To say I was bummed out would be a big understatement. The vet pointed out all the areas she saw improvement in, which was pretty much everything else but boy was that hip sore. The vet said if she had continued to look like she did in the videos she would have had me start riding her. Now because of the hip we needed to just walk, cut way back on the time and see how long it took to get better.

Talk about discouraging...

The next weekend Kandi and I crewed at Tevis. Boy was that awesome, that's one of the other blog posts I want to write. Everyone agreed Bunny could use a few days off while I was gone.

My friend Kandi and I at the finish line at Tevis. So cool!

When I got back she looked better so I added back a bit of trot. I also scheduled another visit to WSU. The following week she didn't look as good, my guess was overdoing it on that hip.

So back to WSU. The verdict, everything was improved, a lot. But the hip was still a problem. What on earth did that horse do? She is only in her little paddock, no turn out time. Sigh...

The vet tried to keep reminding me of all the other areas that showed vast improvement. She had regained flexibility every where. The vet could see improvement in the joints themselves when she took a look via ultra sound. Bunny was more comfortable in her stride, had nice self carriage again. She was much more even in her stride. You could tell she felt better. Her topline looked so much better and she was willing to eat more, she had gained 64lbs in 6 weeks!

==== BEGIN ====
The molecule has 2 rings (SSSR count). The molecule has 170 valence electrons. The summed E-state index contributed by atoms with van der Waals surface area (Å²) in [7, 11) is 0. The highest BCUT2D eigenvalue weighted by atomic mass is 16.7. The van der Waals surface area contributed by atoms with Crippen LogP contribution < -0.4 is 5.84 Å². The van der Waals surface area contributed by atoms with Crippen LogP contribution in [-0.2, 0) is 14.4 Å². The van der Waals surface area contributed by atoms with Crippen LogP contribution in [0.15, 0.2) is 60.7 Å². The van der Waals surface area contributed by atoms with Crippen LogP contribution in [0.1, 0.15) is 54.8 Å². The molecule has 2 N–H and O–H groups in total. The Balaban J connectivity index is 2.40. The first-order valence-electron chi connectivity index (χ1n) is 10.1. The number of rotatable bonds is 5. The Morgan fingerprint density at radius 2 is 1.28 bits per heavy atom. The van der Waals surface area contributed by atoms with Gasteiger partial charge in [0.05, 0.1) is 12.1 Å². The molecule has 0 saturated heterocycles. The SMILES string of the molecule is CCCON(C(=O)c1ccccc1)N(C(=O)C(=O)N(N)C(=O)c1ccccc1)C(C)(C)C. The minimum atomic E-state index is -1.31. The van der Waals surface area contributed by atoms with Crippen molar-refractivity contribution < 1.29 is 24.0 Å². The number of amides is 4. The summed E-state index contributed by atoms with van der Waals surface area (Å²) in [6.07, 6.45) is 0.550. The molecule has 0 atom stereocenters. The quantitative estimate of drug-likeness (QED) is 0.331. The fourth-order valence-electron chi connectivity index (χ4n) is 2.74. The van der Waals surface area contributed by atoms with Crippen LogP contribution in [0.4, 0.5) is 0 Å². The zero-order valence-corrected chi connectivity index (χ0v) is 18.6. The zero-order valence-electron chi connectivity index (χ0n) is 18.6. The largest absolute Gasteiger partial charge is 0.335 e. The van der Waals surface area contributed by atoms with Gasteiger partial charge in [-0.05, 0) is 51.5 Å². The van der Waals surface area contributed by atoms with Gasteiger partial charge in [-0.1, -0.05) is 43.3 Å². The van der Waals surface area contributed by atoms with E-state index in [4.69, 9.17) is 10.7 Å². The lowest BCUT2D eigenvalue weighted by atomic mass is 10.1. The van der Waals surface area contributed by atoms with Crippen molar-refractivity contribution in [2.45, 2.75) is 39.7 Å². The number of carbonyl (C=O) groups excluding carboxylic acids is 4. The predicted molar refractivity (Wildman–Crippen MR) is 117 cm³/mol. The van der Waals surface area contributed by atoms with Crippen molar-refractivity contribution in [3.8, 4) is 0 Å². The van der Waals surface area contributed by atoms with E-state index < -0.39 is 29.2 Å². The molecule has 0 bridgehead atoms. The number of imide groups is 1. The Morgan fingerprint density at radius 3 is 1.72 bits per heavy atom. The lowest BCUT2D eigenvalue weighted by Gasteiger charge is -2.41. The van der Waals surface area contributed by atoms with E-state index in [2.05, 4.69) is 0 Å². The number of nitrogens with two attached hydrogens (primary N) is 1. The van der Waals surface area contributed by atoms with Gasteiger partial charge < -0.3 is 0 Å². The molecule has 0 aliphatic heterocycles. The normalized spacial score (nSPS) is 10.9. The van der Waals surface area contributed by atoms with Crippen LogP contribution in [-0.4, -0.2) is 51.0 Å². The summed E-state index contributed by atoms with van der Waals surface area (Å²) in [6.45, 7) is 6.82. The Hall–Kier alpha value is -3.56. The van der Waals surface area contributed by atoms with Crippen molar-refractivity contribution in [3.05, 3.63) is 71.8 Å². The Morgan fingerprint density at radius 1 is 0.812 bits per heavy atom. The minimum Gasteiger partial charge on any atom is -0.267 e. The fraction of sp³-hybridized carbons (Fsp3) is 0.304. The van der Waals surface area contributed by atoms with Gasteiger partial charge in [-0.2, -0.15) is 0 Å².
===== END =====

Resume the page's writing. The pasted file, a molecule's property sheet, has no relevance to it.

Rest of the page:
So another round of injections. This time in her back, hip and neck. And after a few days to recover, back to walking for two weeks and then we will decide if that hip has healed enough to go back to trot work.

The vet also took a close look at her and palpated rectally to make sure the injury to the left hip was not more significant. It wasn't so that's good. She apparently just pulled a muscle and made herself really sore.

When I asked the vet about returning to endurance next season, looking to do at least 50 mile rides she didn't hesitate, she said, “Yes, she thought that was a very realistic goal”. That's good! I really want to ride more miles with this horse.

This whole Bunny being laid up thing has been super tough for me. I didn't realize how much of a stress outlet and a source of enjoyment my endurance time had become. With it gone I kind of feel like I have no goals in life any more. I know that's silly. I have more to my life then endurance. I have good friends, a wonderful husband, two great kids and lots more but at the end of the day it is still a HUGE loss for me. I had big plans for this season. Bunny was just getting better and better as an endurance horse! I was looking forward to riding the national championships with her, possibly Tevis next year. Now everything for this year is off the table and next year is a bit question mark.